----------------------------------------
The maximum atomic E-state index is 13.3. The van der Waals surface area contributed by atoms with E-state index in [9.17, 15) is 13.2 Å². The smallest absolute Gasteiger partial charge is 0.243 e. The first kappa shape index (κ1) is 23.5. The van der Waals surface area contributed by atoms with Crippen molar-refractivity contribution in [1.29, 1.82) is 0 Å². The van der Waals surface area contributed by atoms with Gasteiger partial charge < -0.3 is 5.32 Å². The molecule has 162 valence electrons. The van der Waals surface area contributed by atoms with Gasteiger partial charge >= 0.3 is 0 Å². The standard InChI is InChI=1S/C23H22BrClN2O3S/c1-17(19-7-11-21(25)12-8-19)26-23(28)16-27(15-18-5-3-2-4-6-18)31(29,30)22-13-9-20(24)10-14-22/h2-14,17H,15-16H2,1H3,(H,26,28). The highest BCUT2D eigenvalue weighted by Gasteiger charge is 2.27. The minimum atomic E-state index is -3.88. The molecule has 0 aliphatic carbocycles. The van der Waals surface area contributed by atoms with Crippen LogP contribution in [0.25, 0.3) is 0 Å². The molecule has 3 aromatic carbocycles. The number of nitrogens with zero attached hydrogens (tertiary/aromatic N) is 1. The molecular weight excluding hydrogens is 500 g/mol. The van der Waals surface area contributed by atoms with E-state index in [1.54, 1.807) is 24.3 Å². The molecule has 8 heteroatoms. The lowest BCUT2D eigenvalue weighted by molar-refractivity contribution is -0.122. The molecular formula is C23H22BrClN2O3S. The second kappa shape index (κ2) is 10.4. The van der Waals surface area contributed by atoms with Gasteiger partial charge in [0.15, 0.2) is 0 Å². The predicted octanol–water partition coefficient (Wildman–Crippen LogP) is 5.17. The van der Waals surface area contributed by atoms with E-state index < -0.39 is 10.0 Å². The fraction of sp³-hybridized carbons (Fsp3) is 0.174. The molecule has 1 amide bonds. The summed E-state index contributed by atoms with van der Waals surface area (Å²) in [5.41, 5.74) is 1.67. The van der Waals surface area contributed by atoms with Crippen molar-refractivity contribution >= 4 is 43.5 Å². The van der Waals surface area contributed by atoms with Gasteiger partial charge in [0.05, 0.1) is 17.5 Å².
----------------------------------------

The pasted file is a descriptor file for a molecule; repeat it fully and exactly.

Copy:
The maximum atomic E-state index is 13.3. The van der Waals surface area contributed by atoms with E-state index in [9.17, 15) is 13.2 Å². The smallest absolute Gasteiger partial charge is 0.243 e. The first kappa shape index (κ1) is 23.5. The van der Waals surface area contributed by atoms with Crippen molar-refractivity contribution in [1.29, 1.82) is 0 Å². The van der Waals surface area contributed by atoms with Gasteiger partial charge < -0.3 is 5.32 Å². The molecule has 162 valence electrons. The van der Waals surface area contributed by atoms with Gasteiger partial charge >= 0.3 is 0 Å². The standard InChI is InChI=1S/C23H22BrClN2O3S/c1-17(19-7-11-21(25)12-8-19)26-23(28)16-27(15-18-5-3-2-4-6-18)31(29,30)22-13-9-20(24)10-14-22/h2-14,17H,15-16H2,1H3,(H,26,28). The highest BCUT2D eigenvalue weighted by Gasteiger charge is 2.27. The minimum atomic E-state index is -3.88. The molecule has 0 aliphatic carbocycles. The van der Waals surface area contributed by atoms with Crippen LogP contribution in [0.25, 0.3) is 0 Å². The molecule has 3 aromatic carbocycles. The number of nitrogens with zero attached hydrogens (tertiary/aromatic N) is 1. The molecular weight excluding hydrogens is 500 g/mol. The van der Waals surface area contributed by atoms with E-state index in [1.54, 1.807) is 24.3 Å². The molecule has 8 heteroatoms. The lowest BCUT2D eigenvalue weighted by molar-refractivity contribution is -0.122. The molecular formula is C23H22BrClN2O3S. The second kappa shape index (κ2) is 10.4. The van der Waals surface area contributed by atoms with Gasteiger partial charge in [0.15, 0.2) is 0 Å². The predicted octanol–water partition coefficient (Wildman–Crippen LogP) is 5.17. The van der Waals surface area contributed by atoms with E-state index < -0.39 is 10.0 Å². The fraction of sp³-hybridized carbons (Fsp3) is 0.174. The molecule has 1 amide bonds. The summed E-state index contributed by atoms with van der Waals surface area (Å²) in [5.41, 5.74) is 1.67. The van der Waals surface area contributed by atoms with Crippen molar-refractivity contribution >= 4 is 43.5 Å². The van der Waals surface area contributed by atoms with Gasteiger partial charge in [0.05, 0.1) is 17.5 Å².